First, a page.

More information on the Johnson & Johnson vaccine will be added to the Guidance as more is published by the FDA, CDC, or Johnson & Johnson.

TUBERCULOSIS (TB) SCREENING AND COVID-19 VACCINES

Although the COVID-19 vaccines are not live-virus vaccines, not enough is yet known of the potential impact of these vaccines on immune response to say conclusively whether these vaccines could have a potential effect on tuberculin skin test (TST) or interferon-gamma release assay (IGRA) results during the first 4 weeks after COVID-19 vaccination.

  • For patients who require baseline TB testing (for entry into facilities) at the same time they are to receive a COVID-19 mRNA vaccine, the CDC recommends:
    • Perform TB symptom screening.
    • If using IGRA, draw blood prior to COVID-19 mRNA vaccination.
    • If using TST, place prior to COVID-19 mRNA vaccination.
    • If COVID-19 mRNA vaccination has already occurred, defer TST or IGRA until 4 weeks after completion of 2-dose COVID-19 mRNA vaccination.
  • Should a facility need to do TB testing to investigate a possible TB outbreak, the decision to test individuals for TB (around the timing of a COVID-19 vaccine) depends on the risk factors for contracting TB and contracting COVID-19. Local health authorities will make specific recommendations as needed for outbreak situations.
  • All potential recipients of COVID-19 mRNA vaccination who may need a TST/IGRA should weigh the risks and benefits of delaying TST/IGRA with their healthcare providers.

Resources:
Since COVID-19 vaccination information changes frequently, for updated information about COVID-19 vaccine development and other COVID-19 vaccine-related issues, visit the CDC website on Frequently Asked Questions about Vaccines.

A large collection of vaccine-related information for CCHCS providers is located on the Lifeline COVID-19 Vaccine page, under the “Clinical” tab – Vaccine Provider Toolkit (CDCR networking is required for access).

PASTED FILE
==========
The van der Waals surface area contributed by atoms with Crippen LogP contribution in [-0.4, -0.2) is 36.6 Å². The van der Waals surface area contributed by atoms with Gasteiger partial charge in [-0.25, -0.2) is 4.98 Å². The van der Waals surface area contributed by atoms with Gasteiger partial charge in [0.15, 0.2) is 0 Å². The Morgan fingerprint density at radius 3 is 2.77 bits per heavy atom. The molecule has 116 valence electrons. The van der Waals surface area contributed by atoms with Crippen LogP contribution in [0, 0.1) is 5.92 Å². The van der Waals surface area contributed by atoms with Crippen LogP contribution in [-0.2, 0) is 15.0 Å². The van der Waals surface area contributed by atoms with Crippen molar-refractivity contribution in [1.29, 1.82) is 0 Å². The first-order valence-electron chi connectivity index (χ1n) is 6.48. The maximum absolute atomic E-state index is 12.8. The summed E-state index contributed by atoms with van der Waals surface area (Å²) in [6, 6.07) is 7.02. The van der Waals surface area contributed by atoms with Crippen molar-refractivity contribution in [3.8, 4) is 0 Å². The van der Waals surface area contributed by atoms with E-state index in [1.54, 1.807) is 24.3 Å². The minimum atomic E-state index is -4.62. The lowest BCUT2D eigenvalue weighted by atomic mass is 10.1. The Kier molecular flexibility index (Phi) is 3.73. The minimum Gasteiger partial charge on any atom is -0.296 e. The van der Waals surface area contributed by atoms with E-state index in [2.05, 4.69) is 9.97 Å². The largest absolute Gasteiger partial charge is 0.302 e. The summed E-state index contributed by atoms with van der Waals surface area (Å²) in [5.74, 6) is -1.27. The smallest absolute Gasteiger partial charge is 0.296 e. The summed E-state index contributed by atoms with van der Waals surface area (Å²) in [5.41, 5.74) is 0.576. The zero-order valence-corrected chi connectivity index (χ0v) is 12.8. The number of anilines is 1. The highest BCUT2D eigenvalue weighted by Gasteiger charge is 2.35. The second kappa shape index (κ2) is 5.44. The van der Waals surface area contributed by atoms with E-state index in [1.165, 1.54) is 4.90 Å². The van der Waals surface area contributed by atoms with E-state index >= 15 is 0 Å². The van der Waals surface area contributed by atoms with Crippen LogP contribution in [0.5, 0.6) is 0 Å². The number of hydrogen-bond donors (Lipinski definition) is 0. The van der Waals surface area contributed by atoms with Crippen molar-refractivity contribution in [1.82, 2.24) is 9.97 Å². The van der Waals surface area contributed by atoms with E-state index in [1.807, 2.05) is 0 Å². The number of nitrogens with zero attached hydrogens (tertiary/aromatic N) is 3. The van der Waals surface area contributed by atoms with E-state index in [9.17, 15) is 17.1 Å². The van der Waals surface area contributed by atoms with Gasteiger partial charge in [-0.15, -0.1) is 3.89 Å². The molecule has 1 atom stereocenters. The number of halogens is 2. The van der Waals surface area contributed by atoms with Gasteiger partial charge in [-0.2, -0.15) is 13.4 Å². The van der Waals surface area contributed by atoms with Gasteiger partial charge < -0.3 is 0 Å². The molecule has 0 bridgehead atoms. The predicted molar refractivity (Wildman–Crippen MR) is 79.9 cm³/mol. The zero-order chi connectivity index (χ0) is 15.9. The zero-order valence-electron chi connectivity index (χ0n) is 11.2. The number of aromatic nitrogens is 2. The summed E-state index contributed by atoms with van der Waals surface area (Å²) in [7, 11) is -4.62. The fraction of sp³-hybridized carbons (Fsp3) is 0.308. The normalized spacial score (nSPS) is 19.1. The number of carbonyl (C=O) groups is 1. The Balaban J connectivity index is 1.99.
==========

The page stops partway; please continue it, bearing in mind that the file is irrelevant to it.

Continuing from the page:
For CCHCS staff involved in COVID-19 vaccination clinics, there are several useful resources available on the Lifeline COVID-19 Vaccine page, under the “Clinical” tab – Vaccine Clinic Information (CDCR networking is required for access).

The above information is taken from CDC, FDA, Pfizer-BioNTech, Moderna, and Johnson & Johnson documents and can be accessed here:

2. INFLUENZA VACCINATION

See CCHCS information on the 2020-2021 influenza season in the Influenza Vaccination Campaign 2020-2021 memo, including Tips from the Field – Influenza Campaign Recommendations and Standing Orders for Administering Influenza Vaccine to Adults.

It is imperative to have all patients vaccinated against influenza annually, if not contraindicated. Prioritize influenza vaccination for those ≥65 years of age and those with high-risk comorbid conditions, including pregnancy. Use the ducat system to bring these vulnerable patients in to discuss the importance of influenza vaccination. Essential inmate workers who are critical to the continuity of the institution’s essential functions are considered a priority as well.

Please see Table 3.3 for details on vaccine use and contraindications. Consider a patient education session with healthcare staff for patients who refuse vaccination. All employees should be strongly encouraged to get a seasonal influenza vaccine as well. Vaccination begins every fall and extends as long as influenza is circulating.

Table 3.3: CCHCS Formulary Vaccines for the 2020-2021 Influenza Season. Adapted from the CDPH and CDC Guidelines. Please click on the image to open PDF for full table details.

Healthcare personnel who serve as vaccinators should wear appropriate personal protective equipment (PPE) to prevent any possible COVID-19 transmission.